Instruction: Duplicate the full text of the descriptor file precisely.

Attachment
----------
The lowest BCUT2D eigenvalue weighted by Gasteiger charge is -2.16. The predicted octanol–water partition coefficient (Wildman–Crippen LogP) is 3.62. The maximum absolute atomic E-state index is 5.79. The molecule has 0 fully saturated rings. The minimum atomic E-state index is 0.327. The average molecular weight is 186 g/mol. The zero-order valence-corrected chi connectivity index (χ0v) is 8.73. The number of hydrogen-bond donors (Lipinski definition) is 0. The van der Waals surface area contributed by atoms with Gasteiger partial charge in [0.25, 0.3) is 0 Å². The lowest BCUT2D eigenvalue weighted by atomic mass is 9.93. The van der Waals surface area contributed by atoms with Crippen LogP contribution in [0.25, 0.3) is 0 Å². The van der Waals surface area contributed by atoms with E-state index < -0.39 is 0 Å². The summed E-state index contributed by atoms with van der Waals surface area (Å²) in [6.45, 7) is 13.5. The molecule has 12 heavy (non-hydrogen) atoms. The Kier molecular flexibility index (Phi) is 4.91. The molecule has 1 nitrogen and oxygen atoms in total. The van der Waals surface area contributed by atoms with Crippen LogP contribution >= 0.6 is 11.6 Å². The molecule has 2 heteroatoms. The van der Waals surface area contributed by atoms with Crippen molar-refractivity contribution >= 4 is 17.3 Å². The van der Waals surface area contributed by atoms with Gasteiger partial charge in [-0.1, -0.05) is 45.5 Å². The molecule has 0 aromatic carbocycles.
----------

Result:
The lowest BCUT2D eigenvalue weighted by Gasteiger charge is -2.16. The predicted octanol–water partition coefficient (Wildman–Crippen LogP) is 3.62. The maximum absolute atomic E-state index is 5.79. The molecule has 0 fully saturated rings. The minimum atomic E-state index is 0.327. The average molecular weight is 186 g/mol. The zero-order valence-corrected chi connectivity index (χ0v) is 8.73. The number of hydrogen-bond donors (Lipinski definition) is 0. The van der Waals surface area contributed by atoms with Gasteiger partial charge in [0.25, 0.3) is 0 Å². The lowest BCUT2D eigenvalue weighted by atomic mass is 9.93. The van der Waals surface area contributed by atoms with Crippen LogP contribution in [0.25, 0.3) is 0 Å². The van der Waals surface area contributed by atoms with E-state index < -0.39 is 0 Å². The summed E-state index contributed by atoms with van der Waals surface area (Å²) in [6.45, 7) is 13.5. The molecule has 12 heavy (non-hydrogen) atoms. The Kier molecular flexibility index (Phi) is 4.91. The molecule has 1 nitrogen and oxygen atoms in total. The van der Waals surface area contributed by atoms with Crippen LogP contribution >= 0.6 is 11.6 Å². The molecule has 2 heteroatoms. The van der Waals surface area contributed by atoms with Crippen molar-refractivity contribution >= 4 is 17.3 Å². The van der Waals surface area contributed by atoms with Gasteiger partial charge in [-0.1, -0.05) is 45.5 Å². The molecule has 0 aromatic carbocycles.